This week, we tackle the history of the Burakumin. Where did this outcast group come from? Why does discrimination against them remain an issue? What steps has the government taken to protect them, and what steps have they taken to get organized and push back?

AMA link here.

Listen to the episode here.

Sources

Hane, Mikiso. Peasants, Rebels, Women, and Outcastes: The Underside of Modern Japan.

Neary, Ian. The Buraku Issue and Modern Japan.

Neary, Ian. Political Protest and Social Control in Pre-War Japan. 

Images

This map, of Tokugawa Era Kobe, touched off a bit of a storm when the Kobe city government tried to sell it off. The map — redone here by the fine folks at Japan Focus with English translations — includes a label locating Kobe’s “Eta Town”, which caused the Buraku Liberation League to protest its sale.

Suiheisha members, c. 1924.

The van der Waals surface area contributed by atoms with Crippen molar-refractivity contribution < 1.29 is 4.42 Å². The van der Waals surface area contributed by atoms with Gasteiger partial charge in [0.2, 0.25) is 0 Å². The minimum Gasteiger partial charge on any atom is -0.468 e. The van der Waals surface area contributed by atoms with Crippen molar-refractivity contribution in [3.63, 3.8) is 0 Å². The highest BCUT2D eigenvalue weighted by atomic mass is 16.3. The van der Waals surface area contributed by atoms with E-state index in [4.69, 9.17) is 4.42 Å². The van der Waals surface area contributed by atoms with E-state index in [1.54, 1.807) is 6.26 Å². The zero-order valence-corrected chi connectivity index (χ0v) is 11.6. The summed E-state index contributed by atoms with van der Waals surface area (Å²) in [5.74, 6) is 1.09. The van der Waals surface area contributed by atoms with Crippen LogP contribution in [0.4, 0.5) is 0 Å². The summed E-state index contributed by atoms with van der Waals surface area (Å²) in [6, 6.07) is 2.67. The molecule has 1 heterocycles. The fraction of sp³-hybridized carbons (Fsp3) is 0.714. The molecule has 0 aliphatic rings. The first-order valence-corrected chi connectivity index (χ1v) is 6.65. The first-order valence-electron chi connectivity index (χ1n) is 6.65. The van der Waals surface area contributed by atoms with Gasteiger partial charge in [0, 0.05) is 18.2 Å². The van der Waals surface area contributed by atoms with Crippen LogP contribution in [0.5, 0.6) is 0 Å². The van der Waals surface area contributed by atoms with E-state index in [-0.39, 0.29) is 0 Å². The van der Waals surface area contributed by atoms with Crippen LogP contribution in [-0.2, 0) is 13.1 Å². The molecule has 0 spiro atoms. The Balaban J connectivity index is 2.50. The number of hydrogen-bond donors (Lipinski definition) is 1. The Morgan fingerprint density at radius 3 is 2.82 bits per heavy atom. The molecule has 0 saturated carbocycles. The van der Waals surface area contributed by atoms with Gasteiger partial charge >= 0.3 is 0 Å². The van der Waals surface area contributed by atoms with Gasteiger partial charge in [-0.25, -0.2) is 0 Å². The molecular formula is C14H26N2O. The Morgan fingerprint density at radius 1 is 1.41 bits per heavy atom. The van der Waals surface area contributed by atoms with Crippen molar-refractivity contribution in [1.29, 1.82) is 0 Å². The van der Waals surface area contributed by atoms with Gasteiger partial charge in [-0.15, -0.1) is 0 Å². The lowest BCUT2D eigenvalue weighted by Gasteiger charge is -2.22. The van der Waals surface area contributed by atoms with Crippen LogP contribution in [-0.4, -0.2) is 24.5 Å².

The 4th congress of the Asakura branch of the Suiheisha, c. late 1920s.

Matsumoto Jiichiro, who started his career in the Suiheisha before going on to be a founding member of the Buraku Liberation League. He’s probably the most famous activist in Buraku history.

A Buraku Liberation League rally.

The flag of the Buraku Liberation League, and (minus the red field) of the Suiheisha before it. The design is supposed to be reminiscent of the crown of thorns worn by Jesus, an outcast who developed something of a following himself. The design was done by Saito Mankichi, a Burakumin activist before World War II.